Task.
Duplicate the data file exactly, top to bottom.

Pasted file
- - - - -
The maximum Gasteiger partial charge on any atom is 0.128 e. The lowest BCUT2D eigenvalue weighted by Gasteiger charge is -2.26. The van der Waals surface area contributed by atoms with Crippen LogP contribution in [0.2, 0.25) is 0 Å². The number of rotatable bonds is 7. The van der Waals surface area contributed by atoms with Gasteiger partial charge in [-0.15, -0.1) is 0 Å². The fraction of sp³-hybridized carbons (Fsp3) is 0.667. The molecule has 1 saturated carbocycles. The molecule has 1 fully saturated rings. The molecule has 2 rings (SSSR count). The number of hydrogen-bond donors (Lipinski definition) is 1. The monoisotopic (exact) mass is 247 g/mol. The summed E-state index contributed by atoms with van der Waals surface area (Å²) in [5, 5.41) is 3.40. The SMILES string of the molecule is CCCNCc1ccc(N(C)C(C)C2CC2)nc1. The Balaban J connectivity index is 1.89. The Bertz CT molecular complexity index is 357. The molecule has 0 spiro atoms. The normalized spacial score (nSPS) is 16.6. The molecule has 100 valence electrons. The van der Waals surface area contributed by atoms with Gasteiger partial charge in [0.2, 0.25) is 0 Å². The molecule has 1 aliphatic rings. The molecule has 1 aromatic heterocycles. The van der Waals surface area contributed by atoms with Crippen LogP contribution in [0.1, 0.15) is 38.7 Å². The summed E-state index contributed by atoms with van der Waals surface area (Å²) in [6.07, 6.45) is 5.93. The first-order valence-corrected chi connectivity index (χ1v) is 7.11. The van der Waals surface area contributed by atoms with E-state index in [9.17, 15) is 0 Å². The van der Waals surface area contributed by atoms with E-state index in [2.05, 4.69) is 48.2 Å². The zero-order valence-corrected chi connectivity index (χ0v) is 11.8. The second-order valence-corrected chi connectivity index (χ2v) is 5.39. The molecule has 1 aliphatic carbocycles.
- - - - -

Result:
The maximum Gasteiger partial charge on any atom is 0.128 e. The lowest BCUT2D eigenvalue weighted by Gasteiger charge is -2.26. The van der Waals surface area contributed by atoms with Crippen LogP contribution in [0.2, 0.25) is 0 Å². The number of rotatable bonds is 7. The van der Waals surface area contributed by atoms with Gasteiger partial charge in [-0.15, -0.1) is 0 Å². The fraction of sp³-hybridized carbons (Fsp3) is 0.667. The molecule has 1 saturated carbocycles. The molecule has 1 fully saturated rings. The molecule has 2 rings (SSSR count). The number of hydrogen-bond donors (Lipinski definition) is 1. The monoisotopic (exact) mass is 247 g/mol. The summed E-state index contributed by atoms with van der Waals surface area (Å²) in [5, 5.41) is 3.40. The SMILES string of the molecule is CCCNCc1ccc(N(C)C(C)C2CC2)nc1. The Balaban J connectivity index is 1.89. The Bertz CT molecular complexity index is 357. The molecule has 0 spiro atoms. The normalized spacial score (nSPS) is 16.6. The molecule has 100 valence electrons. The van der Waals surface area contributed by atoms with Gasteiger partial charge in [0.2, 0.25) is 0 Å². The molecule has 1 aliphatic rings. The molecule has 1 aromatic heterocycles. The van der Waals surface area contributed by atoms with Crippen LogP contribution in [0.1, 0.15) is 38.7 Å². The summed E-state index contributed by atoms with van der Waals surface area (Å²) in [6.07, 6.45) is 5.93. The first-order valence-corrected chi connectivity index (χ1v) is 7.11. The van der Waals surface area contributed by atoms with E-state index in [9.17, 15) is 0 Å². The van der Waals surface area contributed by atoms with E-state index in [2.05, 4.69) is 48.2 Å². The zero-order valence-corrected chi connectivity index (χ0v) is 11.8. The second-order valence-corrected chi connectivity index (χ2v) is 5.39. The molecule has 1 aliphatic carbocycles.